This is the loudest animal in the world — here’s the surprising reason why

This is the loudest animal in the world — here’s the surprising reason why

The Howler Monkey is astonishingly loud, and an interesting new study says the louder they are, the smaller their testes.

We recently reported on the howler monkeys in Central and South American rainforests, which were found to have an embarrassing secret in a recent study: the louder they were, the smaller their testes.

But if that’s the case, why are these creatures so loud in the first place? Scientists say they’re the loudest land animals on the planet — even louder than a lion. It’s how they got their name, after all.

The purpose of the howl is obvious: to attract females and to scare off males. But a recent study found that males with the deepest and loudest calls typically had the smallest testes and thus were less reproductively blessed, so to speak. They did this by comparing the hyoid — a bone above the larynx that amplifies their calls — with the size of their testes to see if there was any correlation. So basically, a howler monkey can have big testes or a big call, but not both.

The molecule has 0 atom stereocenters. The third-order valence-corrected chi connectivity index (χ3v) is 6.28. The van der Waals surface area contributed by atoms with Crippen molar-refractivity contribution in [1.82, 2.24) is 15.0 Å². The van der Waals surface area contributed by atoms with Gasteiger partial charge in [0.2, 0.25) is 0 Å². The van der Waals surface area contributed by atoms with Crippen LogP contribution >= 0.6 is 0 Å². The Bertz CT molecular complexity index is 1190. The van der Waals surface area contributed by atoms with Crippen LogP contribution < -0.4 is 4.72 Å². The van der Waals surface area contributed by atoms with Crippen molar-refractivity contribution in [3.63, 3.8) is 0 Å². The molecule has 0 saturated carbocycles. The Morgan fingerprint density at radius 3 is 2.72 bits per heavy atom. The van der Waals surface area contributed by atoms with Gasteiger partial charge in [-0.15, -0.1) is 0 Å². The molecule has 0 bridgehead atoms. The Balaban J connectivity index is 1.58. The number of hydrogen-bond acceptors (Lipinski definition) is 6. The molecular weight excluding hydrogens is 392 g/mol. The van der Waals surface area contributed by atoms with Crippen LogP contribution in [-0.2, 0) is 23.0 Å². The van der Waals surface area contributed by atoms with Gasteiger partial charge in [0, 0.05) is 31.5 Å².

But why do they have to be so loud to begin with?

They can be heard clearly from a distance of three miles, something no other land animal can match.

The answer is that howler monkeys are very territorial. These monkeys need to communicate clearly and over large distances, often covered by dense Amazonian rainforest, that this territory is theirs and other males would be wise to stay away. Every morning the howler monkeys get noisy to keep reminding everyone in the vicinity of their boundaries.

These howls are often answered by other monkeys that can hear them. The monkeys check on each other at the beginning and ending of each day so everyone knows where everyone is.

Howler monkeys must subsist off of leaves, and since it’s not a very nutritious food, it is important to protect every bit of food they can.

The most recent study was published in the journal Current Biology.

A news release on the findings was published on the University of Utah’s website, which can be found here.

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